This is what happens when I come home with leftover whipping cream in a can… I need to come up with a use for it to prevent myself from spraying it all directly into my mouth. Also: I have a container of the most brilliant raspberry-rhubarb compote in the fridge, which I love to eat cold with yogurt and granola, but lets face it – a crunchy-edged biscuit and whipped cream makes even better use of it. If dessert was a sandwich, this might be it.
Somehow, someone somewhere decided that shortcakes were the ultimate vehicle for strawberries… so much so that someone else invented those little yellow sweet sponges to sell alongside the berries in grocery stores during the summer. And yes, strawberry shortcake is a good thing… such a good thing that they named a cartoon character after it. But honestly, any juicy seasonal fruit does just as well – you need it to be juicy so that the shortcakes can absorb some of those juices, so cold stewed plums or thickly sliced peaches tossed in sugar are great contestants. But my personal favourite is raspberries + rhubarb – since I have no berries growing in my back yard, I use a bag of the frozen ones, which is perfectly fine – especially for cooking. You wind up with this sweet-tart intense red compote that’s just saucy enough for things like shortcakes and Eton mess – but that’s another story.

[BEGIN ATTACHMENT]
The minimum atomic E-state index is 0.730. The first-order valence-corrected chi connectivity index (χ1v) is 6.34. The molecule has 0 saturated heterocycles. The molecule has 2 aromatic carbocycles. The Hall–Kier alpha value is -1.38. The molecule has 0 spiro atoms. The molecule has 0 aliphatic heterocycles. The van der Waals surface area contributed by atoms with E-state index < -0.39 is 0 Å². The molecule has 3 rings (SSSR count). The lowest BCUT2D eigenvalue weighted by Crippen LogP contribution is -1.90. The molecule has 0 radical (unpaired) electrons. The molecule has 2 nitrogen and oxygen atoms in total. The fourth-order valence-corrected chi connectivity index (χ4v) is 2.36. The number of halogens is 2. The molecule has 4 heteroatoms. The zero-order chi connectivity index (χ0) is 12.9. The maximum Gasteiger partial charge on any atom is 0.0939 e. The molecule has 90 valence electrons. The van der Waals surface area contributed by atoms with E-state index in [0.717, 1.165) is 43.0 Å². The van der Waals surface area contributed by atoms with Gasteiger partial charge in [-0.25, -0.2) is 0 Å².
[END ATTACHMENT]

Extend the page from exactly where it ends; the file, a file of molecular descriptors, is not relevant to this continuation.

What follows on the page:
So here’s the thing about shortcakes – they’re very similar to scones, a little sweeter and finer crumbed (not as flaky) as a biscuit, with a cakier texture. I love to make them with just heavy cream, which you have to pick up to whip and spoon over the fruit anyway (a 500 mL container should be just the right amount), so there’s no point in bothering with the cutting in of any butter. These are simple and perfect, which is what I’m after when I don’t want dessert to be a big production. You can make them big or tiny, or even bake one giant shortcake to split, fill with fruit and cream and cut into wedges, if you’re after something more dramatic. (A shower of icing sugar + sparklers would be fab if you want to turn this into a birthday cake.)
I make these sweeter and a bit softer than my cream biscuits, and the slightly wetter, stickier dough makes for a more tender, softer cake. I’m not after thickness here, but a sweet-crunchy clamshell to capture all that fruit, that will soften just enough once it gets saturated with those juices. Yum.